Unknowing: a thought for 28/10/12


A synthesis, a rambling for the ‘real’, a manifesto, a memo, a message to another, a fanboy-ish tribute to David Foster Wallace and maybe, an elitist sneer.

Always conscious of unknowing, the prescience of the Rumsfeldian matrix, like a black smudge at the peripheral vision.

Yet simultaneously aware of the hubris that accompanies the totalising impulse to consume knowledge. The hungry jaws of individual transcendence and an appetite for the grandiose: ‘Resign yourself to the lifelong sadness that comes from never being satisfied’. Is all literature the predatory, pathological obsession to retain two contradictory ideas? The consolation of all novels as journals, freed from cognitive dissonance and onto the page, the desire to create something ex nihlo, from yourself.

Or, to demonstrate, the insight of the solitary and heroic figure of a esoteric writer when the times are ‘strange enough’ for art.

Those that can an squat almost messianic over the twinkling sprawl safe in the knowledge, removed from the great multitude, that those below will never even attempted to have same neural inter-connectivity, (imagined in the iconography of Henry Beck’s Tube Map) between the fields as diverse as 17th century political theory and 20th Century mixed fibres (poor example?). Behind ordinary fears lurked stowaway-ing of the fear of just being ordinary.

And, their own ignorance for wanting to open the gates to the great beyond, the feeling of remorse for not engaging with the cynics, with the mass when some can barely exert enough effort to read the cue-card length headlines of rolling news. When the vaguest nod to the cerebral is presented in the wrapping of the cerebral: ‘True ignorance is not the absence of knowledge, but the refusal to acquire it.’ At least for Popper anyway.

Those wishing to spill their cards from their sleeves at once, to write what it would require a book to fill in a matter of a page and change. To make the reader feel like they’re the smartest individuals in the world, when their isn’t one:

‘Fiction for me is a conversation for me between me and something that May not be named – God, the Cosmos, the Unified field, my psychoanalytic cathexes, Roqoq’oqu, whomever. I do not feel even the hint of obligation to an entity called READER – do not regard it as his favour, rather his choice, that, duly warned, he is extended capital/time/retinal energy on what I’ve done.’ (David Foster Wallace)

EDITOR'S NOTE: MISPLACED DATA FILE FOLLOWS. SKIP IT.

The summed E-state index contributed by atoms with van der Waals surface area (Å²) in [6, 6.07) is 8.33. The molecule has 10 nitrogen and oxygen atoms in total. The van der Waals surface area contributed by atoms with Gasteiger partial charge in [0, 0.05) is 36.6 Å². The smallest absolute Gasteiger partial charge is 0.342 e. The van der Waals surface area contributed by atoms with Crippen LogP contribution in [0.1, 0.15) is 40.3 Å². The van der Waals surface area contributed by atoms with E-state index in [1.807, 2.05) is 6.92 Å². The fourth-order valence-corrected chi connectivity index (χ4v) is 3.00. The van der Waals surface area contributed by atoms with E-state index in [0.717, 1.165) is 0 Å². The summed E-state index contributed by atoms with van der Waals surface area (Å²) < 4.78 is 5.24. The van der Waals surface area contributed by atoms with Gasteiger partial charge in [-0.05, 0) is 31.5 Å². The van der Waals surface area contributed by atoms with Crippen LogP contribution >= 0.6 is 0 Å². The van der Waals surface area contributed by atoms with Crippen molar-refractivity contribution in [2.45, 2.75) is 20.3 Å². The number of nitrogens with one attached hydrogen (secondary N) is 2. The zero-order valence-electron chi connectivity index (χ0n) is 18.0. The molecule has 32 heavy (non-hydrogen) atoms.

The great quest to ‘know thyself’ when the unexamined life isn’t worth living, to wear the smile of falsity while lonely, alienated and stressed-out, to breathlessly scribble the minutiae of experience with Olympian speed so that you invariably begin writing about writing, with varying degrees of lucid but self-indulgent success. While others fill Facebook albums, while Empires shudder and fall.

Knowing that ever-growing reading list will outlive you. Timeless literature seldom means little when 50 hours a book x 500 plus books equals an insufficient, finite to experience life, to share with her, them and ours.

Too busy approaching the ‘real’ in prose that has been attempted ad nauseum – the pen as pole vault attaining the geographic, historical grounding so too with the groundings of the flying stimuli of ‘a day in the life’ – the peculiarities, bisecting irregularities in thoughts, the way an image of a loved one’s favourite meal springs to mind when gazing at a partially torn billboard for cathedral city cheese across the concrete flyovers of the North Circular and the verdant haze of the Epping Forest hills beyond. A great sea of possible mode of thoughts, tones and textures unknown: “What goes on inside is just too fast and huge and all interconnected for words to do more than barely sketch the outlines of at most one tiny little part of it at any given instant.” (DFW) 

Do we really think we know more than we did yesterday? Or once the mind expanded to the pressures of a task, to swallow the edifice of knowledge, the hard-to-vary assertions of truth, the testable conjectures, the critiques it [the mind] can never contract?

Memories merge, coagulate. Not so much racing thoughts as thoughts that ‘twine in a boily and clotted and altogether nauseous way’ (DFW).

Damn, I need a nap.



Necessary Fictions

I promised myself I wouldn’t post quotes but this one has bitter-sweet implications for the fragility of memory and our leaky blind spots for which someone, somewhere has written much more eloquently (and by this, not just perfect syntactical sentence structures)

“Everything is ‘fiction’. When you tell yourself the story of your life, the story of your day, you edit and rewrite and weave a narrative out of a collection of random experiences and events. Your conversations are fiction. Your friends and loved ones—they are characters you have created. And your arguments with them are like meetings with an editor—please, they beseech you, you beseech them, rewrite me. You have a perception of the way things are, and you impose it on your memory, and in this way you think, in the same way that I think, that you are living something that is describable. When of course, what we actually live, what we actually experience—with our senses and our nerves—is a vast, absurd, beautiful, ridiculous chaos. (…)

Fiction gives us everything. It gives us our memories, our understanding, our insight, our lives. We use it to invent ourselves and others. We use it to feel change and sadness and hope and love and to tell each other about ourselves.”
—Keith Ridgway